One doctor breaking ranks with his colleagues like that and taking an individual case is exactly the wrong way to make decisions about such matters and puts patients in a difficult position. We must stand on the clinical decisions of the committees in the hospitals. They have always had difficult decisions to make about alternative treatments. I am sure that the doctors in that hospital took the right decision, which was not to spend a large sum of money on a drug of doubtful efficacy.
Mr. Nicholas Winterton : My right hon. Friend will be aware that the Select Committee on Health will be carefully monitoring the effects of the NHS reforms. If he and his colleagues wish to remain closely in touch with what is happening at the grass roots, will he accept an invitation from Cumberland house, the largest general practice in my constituency, which has opted for budget-holding status, to discuss what it sees as the advantages and some of the expected problems of budget holding?
Mr. Waldegrave : I visited my hon. Friend's constituency not very long ago, and very pleasant it was, too. I will try to fit another into my programme. I also visited two proposed budget-holding practices in East Anglia and south London, and I was very impressed by the enthusiasm shown at both. They will rapidly offer patients significant benefits.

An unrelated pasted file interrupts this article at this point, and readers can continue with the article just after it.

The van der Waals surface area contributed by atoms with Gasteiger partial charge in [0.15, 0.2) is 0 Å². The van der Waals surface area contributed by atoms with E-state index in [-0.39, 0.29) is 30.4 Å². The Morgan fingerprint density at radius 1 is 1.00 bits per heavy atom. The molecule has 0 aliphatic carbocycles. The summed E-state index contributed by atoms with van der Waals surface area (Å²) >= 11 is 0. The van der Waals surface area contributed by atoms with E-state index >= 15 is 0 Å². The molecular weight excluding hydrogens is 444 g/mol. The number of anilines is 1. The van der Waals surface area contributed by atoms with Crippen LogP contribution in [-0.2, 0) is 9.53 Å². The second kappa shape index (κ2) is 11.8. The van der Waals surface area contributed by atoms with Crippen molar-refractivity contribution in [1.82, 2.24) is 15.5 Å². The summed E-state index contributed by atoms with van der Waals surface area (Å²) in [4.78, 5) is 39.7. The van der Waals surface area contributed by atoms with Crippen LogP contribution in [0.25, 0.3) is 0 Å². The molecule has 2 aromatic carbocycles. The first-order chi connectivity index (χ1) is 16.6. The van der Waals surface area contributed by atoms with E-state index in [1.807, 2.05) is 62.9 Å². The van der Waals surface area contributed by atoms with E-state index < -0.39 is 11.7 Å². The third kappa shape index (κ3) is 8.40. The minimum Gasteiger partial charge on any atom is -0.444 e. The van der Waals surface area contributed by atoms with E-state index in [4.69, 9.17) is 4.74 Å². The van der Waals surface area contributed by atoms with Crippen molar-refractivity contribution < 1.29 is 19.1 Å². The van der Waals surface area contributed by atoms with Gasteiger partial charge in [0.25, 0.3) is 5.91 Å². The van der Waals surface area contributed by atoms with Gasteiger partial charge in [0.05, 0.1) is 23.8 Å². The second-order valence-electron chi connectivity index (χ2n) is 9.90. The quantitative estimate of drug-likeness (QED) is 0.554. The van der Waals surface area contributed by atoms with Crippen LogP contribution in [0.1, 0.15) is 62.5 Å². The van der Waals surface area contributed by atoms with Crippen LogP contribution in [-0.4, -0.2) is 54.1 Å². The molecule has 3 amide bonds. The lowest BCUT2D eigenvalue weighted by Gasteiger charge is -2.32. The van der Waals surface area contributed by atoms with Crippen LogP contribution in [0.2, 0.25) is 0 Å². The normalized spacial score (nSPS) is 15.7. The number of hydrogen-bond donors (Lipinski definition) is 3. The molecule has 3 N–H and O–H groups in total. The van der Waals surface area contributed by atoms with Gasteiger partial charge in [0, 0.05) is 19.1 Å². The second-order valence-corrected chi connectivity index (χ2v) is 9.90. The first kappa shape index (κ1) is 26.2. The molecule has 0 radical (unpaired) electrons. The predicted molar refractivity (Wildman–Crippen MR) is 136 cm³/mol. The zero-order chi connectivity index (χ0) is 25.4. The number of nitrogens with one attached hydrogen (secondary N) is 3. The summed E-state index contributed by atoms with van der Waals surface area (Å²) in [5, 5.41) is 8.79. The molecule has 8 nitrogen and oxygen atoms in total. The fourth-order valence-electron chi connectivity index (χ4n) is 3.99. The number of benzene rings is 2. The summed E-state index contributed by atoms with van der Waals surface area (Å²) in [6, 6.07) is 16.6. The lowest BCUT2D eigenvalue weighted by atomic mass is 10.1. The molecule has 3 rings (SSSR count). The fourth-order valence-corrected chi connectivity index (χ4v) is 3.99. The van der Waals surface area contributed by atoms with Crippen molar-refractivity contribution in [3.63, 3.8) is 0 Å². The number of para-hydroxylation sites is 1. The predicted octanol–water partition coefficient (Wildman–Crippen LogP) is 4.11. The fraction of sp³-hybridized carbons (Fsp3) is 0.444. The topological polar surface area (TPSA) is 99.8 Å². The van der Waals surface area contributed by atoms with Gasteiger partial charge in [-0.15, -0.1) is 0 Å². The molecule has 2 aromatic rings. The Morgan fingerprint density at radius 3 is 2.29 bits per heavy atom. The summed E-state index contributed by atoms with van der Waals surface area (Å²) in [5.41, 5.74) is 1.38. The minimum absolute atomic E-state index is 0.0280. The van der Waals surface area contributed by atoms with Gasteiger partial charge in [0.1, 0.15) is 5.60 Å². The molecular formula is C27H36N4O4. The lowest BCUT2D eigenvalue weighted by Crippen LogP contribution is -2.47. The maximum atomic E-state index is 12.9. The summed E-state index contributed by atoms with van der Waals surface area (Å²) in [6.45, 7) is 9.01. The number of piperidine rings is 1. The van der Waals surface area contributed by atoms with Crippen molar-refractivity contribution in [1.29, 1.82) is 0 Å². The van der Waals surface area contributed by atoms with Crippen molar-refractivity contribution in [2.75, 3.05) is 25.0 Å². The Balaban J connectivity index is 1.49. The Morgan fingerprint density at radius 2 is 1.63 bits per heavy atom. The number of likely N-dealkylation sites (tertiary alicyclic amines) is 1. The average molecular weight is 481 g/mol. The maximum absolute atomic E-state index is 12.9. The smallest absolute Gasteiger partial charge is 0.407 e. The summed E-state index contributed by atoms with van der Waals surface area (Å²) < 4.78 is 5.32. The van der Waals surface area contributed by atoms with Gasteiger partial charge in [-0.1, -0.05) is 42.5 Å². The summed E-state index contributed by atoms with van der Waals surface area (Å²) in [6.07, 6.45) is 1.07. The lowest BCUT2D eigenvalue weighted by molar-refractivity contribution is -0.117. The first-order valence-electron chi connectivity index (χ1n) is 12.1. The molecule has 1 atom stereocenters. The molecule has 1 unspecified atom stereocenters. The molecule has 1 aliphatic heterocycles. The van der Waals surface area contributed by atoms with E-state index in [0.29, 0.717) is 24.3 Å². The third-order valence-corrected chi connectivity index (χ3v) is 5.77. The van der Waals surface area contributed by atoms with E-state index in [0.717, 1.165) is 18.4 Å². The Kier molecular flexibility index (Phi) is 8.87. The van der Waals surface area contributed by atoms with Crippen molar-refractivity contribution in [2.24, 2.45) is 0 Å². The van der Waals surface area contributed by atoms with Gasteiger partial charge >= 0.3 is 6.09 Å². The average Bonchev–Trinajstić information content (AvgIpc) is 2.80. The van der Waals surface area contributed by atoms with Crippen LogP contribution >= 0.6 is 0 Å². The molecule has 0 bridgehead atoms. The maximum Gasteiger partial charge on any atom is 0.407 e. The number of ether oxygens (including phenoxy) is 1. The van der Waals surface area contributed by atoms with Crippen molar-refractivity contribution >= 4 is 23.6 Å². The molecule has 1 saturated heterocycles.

Mrs. Virginia Bottomley : We support the principle of nurse prescribing. The advisory group report on nurse prescribing and comments received during the consultation period identified a number of issues that require further work, which we are urgently carrying forward.
Column 151acknowledge the suspicion that the Government are using delaying tactics by establishing independent cost benefit analysis of some of the problems that the consultation process reveals? When will we know the terms of reference of that analysis, and may we have an assurance that if it suggests that additional costs will be incurred because people who do not currently receive prescriptions will do so in future, that will not be a deciding factor in vetoing the scheme's introduction?